Other students who aren't strong in non-science based courses may find it difficult to balance their time studying, wishing that they had more time to complete the coursework that's more important to them. Still other students might find the more advanced computer science topics too demanding and not relevant enough to games.

Although computer science course at traditional universities are rich in theory, game-bound students might view the many hours spent in lecture hall sapping time that could be spent learning by doing. (Game specific schools, on the other hand, tend to maximize the number of hours students spend actively programming, meeting with their development teams, or otherwise interacting with students participating in hands-on work.)

Finally four-year universities simply don't appeal to everyone. Individuals who have already completed a degree may be better served in a program that adds new knowledge only in a specialized field. Some students simply don't learn well from lectures, but easily absorb information when faced with hands-on problem solving. And while some students do best in clearly directed or guided learning environments, others thrive in independent learning scenarios (like the kind online learning provides); still others do their best when working with a group of peers.

Game Programming: Advantages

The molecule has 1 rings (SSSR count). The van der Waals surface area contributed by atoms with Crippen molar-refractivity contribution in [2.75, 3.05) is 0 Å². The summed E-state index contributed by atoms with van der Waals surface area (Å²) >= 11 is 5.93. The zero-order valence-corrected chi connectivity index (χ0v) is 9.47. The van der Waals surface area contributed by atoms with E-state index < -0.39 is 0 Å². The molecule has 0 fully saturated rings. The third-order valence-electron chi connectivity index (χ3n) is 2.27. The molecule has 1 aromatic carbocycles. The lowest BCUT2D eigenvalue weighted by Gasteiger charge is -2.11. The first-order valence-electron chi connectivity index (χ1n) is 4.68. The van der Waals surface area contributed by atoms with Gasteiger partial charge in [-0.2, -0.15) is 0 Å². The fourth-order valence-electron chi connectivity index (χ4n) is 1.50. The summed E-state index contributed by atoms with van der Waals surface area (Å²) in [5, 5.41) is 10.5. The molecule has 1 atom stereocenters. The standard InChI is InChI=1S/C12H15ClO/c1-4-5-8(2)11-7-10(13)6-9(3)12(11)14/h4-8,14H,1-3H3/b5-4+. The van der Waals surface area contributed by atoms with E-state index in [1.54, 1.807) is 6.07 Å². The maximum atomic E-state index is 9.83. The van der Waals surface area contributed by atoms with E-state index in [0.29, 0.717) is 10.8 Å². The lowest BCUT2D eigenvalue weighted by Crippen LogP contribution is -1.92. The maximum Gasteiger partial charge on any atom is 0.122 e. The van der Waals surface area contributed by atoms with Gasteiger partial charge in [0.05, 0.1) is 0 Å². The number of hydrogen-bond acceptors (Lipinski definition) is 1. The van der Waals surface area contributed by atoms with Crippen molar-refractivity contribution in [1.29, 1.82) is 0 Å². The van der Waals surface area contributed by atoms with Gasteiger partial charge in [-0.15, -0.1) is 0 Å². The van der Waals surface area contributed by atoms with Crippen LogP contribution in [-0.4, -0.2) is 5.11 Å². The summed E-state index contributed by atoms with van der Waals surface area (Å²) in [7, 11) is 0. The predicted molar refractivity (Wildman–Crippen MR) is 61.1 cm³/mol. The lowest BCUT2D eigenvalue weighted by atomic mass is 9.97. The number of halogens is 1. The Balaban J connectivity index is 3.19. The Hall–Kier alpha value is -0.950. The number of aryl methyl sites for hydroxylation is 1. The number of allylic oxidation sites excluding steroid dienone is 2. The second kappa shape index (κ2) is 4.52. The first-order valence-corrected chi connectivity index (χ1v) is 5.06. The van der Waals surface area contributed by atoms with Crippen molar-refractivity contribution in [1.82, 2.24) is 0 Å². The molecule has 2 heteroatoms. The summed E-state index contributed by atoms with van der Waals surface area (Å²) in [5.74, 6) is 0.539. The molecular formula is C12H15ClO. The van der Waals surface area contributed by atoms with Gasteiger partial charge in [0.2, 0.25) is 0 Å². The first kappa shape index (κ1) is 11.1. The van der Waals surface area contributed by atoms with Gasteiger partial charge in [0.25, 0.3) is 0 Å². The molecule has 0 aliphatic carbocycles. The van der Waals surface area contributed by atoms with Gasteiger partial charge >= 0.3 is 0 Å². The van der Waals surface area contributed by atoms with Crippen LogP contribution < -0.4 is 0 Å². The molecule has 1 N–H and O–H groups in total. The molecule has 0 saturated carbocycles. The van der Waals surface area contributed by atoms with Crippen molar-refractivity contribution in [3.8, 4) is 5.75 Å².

The advantages of attending a game specific program, such as DigiPen, Full Sail, and The GuildHall at Southern Methodist University, start with the material taught. These institutions offer a curriculum that's designed to prepare the student for a future in the video game industry.

Similar to a university degree program, a post-secondary institution specializing in game development usually teaches a broad foundation in math, physics, and computer science. However, these programs tend to teach less theory than a four-year university, but more application -- and the application is always pertinent to games. Game-development schools take pride in the fact that they prepare students to start contributing immediately to a game team once hired, instead of waiting for on-the-job training.

The real-time interactive simulation program at DigiPen is one example. It includes a variety of individual and group projects that expose the student to the entire game's lifecycle. In addition to completing semester- and year-long projects, some DigiPen students also apply their learning by teaching at DigiPen's Summer Workshop program, or by pursuing an internship at a local game development studio.